anchored under the lee of the little isle St. Mary, off Nice, in
Savoy.

The passengers on board, among whom were many pilgrims bound for
Rome, regarded Smith as a Jonah, cursed him for a Huguenot, swore
that his nation were all pirates, railed against Queen Elizabeth, and
declared that they never should have fair weather so long as he was
on board. To end the dispute, they threw him into the sea. But God
got him ashore on the little island, whose only inhabitants were
goats and a few kine. The next day a couple of trading vessels
anchored near, and he was taken off and so kindly used that he
decided to cast in his fortune with them. Smith's discourse of his
adventures so entertained the master of one of the vessels, who is
described as "this noble Britaine, his neighbor, Captaine la Roche,
of Saint Malo," that the much-tossed wanderer was accepted as a
friend. They sailed to the Gulf of Turin, to Alessandria, where they
discharged freight, then up to Scanderoon, and coasting for some time
among the Grecian islands, evidently in search of more freight, they
at length came round to Cephalonia, and lay to for some days betwixt
the isle of Corfu and the Cape of Otranto. Here it presently
appeared what sort of freight the noble Britaine, Captain la Roche,
was looking for.

An argosy of Venice hove in sight, and Captaine la Roche desired to
speak to her. The reply was so "untoward" that a man was slain,
whereupon the Britaine gave the argosy a broadside, and then his
stem, and then other broadsides. A lively fight ensued, in which the
Britaine lost fifteen men, and the argosy twenty, and then
surrendered to save herself from sinking. The noble Britaine and
John Smith then proceeded to rifle her. He says that "the Silkes,
Velvets, Cloth of Gold, and Tissue, Pyasters, Chiqueenes, and
Suitanies, which is gold and silver, they unloaded in four-and-twenty
hours was wonderful, whereof having sufficient, and tired with toils,
they cast her off with her company, with as much good merchandise as
would have freighted another Britaine, that was but two hundred
Tunnes, she four or five hundred." Smith's share of this booty was
modest. When the ship returned he was set ashore at "the Road of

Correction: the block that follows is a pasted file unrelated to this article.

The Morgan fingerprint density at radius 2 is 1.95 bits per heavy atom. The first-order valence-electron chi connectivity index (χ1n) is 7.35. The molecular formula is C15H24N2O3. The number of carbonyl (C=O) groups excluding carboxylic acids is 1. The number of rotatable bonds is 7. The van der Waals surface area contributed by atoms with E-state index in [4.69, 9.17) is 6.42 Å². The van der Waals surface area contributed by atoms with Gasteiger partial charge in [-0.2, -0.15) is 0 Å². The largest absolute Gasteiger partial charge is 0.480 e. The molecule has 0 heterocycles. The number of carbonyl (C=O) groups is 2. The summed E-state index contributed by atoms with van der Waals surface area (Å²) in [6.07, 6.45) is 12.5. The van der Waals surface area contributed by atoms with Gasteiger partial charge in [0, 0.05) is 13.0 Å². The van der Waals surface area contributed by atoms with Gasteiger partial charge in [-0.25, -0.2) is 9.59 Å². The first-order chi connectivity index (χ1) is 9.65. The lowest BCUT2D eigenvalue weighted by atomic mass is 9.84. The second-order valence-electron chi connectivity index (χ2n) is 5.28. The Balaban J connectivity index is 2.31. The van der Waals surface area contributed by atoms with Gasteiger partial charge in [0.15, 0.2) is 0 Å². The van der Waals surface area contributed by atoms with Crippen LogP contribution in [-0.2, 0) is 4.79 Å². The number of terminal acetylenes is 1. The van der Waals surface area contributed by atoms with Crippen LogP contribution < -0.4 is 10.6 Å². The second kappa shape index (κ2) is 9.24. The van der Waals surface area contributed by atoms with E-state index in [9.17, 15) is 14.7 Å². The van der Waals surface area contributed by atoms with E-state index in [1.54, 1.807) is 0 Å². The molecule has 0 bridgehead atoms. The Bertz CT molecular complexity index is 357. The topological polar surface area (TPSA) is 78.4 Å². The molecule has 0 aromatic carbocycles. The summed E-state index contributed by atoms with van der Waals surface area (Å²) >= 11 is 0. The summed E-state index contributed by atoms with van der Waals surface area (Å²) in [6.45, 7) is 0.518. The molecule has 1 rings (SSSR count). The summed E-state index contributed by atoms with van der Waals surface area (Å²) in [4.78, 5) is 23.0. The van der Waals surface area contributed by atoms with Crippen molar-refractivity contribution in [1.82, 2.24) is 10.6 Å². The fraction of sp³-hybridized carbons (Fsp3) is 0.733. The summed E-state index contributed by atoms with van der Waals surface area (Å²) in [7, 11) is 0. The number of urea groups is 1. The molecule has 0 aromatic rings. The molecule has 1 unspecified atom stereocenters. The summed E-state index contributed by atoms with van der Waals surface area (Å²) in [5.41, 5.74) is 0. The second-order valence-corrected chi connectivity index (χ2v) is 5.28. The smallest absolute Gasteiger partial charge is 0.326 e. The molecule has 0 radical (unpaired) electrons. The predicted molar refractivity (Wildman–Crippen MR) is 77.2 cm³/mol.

Antibo in Piamon," "with five hundred chiqueenes [sequins] and a
little box God sent him worth neere as much more." He always
devoutly acknowledged his dependence upon divine Providence, and took
willingly what God sent him.



II

FIGHTING IN HUNGARY

Smith being thus "refurnished," made the tour of Italy, satisfied
himself with the rarities of Rome, where he saw Pope Clement the
Eighth and many cardinals creep up the holy stairs, and with the fair
city of Naples and the kingdom's nobility; and passing through the
north he came into Styria, to the Court of Archduke Ferdinand; and,
introduced by an Englishman and an Irish Jesuit to the notice of
Baron Kisell, general of artillery, he obtained employment, and went
to Vienna with Colonel Voldo, Earl of Meldritch, with whose regiment
he was to serve.

He was now on the threshold of his long-desired campaign against the
Turks. The arrival on the scene of this young man, who was scarcely
out of his teens, was a shadow of disaster to the Turks. They had
been carrying all before them. Rudolph II., Emperor of Germany, was
a weak and irresolute character, and no match for the enterprising
Sultan, Mahomet III., who was then conducting the invasion of Europe.
The Emperor's brother, the Archduke Mathias, who was to succeed him,
and Ferdinand, Duke of Styria, also to become Emperor of Germany,
were much abler men, and maintained a good front against the Moslems